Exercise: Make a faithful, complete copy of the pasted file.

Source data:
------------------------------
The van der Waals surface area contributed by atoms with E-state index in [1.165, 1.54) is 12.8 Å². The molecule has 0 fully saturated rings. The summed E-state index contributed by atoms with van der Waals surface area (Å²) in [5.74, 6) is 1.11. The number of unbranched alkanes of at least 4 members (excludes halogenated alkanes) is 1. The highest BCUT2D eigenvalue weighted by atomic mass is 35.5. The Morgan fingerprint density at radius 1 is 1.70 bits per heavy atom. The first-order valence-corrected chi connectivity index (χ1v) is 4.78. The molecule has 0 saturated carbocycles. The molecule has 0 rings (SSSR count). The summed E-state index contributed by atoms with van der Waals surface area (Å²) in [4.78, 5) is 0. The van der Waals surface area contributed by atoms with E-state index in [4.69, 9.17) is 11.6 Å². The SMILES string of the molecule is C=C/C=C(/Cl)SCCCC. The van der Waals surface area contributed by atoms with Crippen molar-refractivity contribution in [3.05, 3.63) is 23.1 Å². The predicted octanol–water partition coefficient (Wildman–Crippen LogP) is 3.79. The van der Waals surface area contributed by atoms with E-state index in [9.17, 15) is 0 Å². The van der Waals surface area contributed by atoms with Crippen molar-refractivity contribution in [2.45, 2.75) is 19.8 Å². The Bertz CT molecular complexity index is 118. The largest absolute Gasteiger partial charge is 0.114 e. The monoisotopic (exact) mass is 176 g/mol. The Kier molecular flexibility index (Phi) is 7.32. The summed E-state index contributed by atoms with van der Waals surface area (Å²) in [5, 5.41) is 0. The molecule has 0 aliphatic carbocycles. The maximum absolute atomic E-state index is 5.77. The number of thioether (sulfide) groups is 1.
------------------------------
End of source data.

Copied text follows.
The van der Waals surface area contributed by atoms with E-state index in [1.165, 1.54) is 12.8 Å². The molecule has 0 fully saturated rings. The summed E-state index contributed by atoms with van der Waals surface area (Å²) in [5.74, 6) is 1.11. The number of unbranched alkanes of at least 4 members (excludes halogenated alkanes) is 1. The highest BCUT2D eigenvalue weighted by atomic mass is 35.5. The Morgan fingerprint density at radius 1 is 1.70 bits per heavy atom. The first-order valence-corrected chi connectivity index (χ1v) is 4.78. The molecule has 0 saturated carbocycles. The molecule has 0 rings (SSSR count). The summed E-state index contributed by atoms with van der Waals surface area (Å²) in [4.78, 5) is 0. The van der Waals surface area contributed by atoms with E-state index in [4.69, 9.17) is 11.6 Å². The SMILES string of the molecule is C=C/C=C(/Cl)SCCCC. The van der Waals surface area contributed by atoms with Crippen molar-refractivity contribution in [3.05, 3.63) is 23.1 Å². The predicted octanol–water partition coefficient (Wildman–Crippen LogP) is 3.79. The van der Waals surface area contributed by atoms with E-state index in [9.17, 15) is 0 Å². The van der Waals surface area contributed by atoms with Crippen molar-refractivity contribution in [2.45, 2.75) is 19.8 Å². The Bertz CT molecular complexity index is 118. The largest absolute Gasteiger partial charge is 0.114 e. The monoisotopic (exact) mass is 176 g/mol. The Kier molecular flexibility index (Phi) is 7.32. The summed E-state index contributed by atoms with van der Waals surface area (Å²) in [5, 5.41) is 0. The molecule has 0 aliphatic carbocycles. The maximum absolute atomic E-state index is 5.77. The number of thioether (sulfide) groups is 1.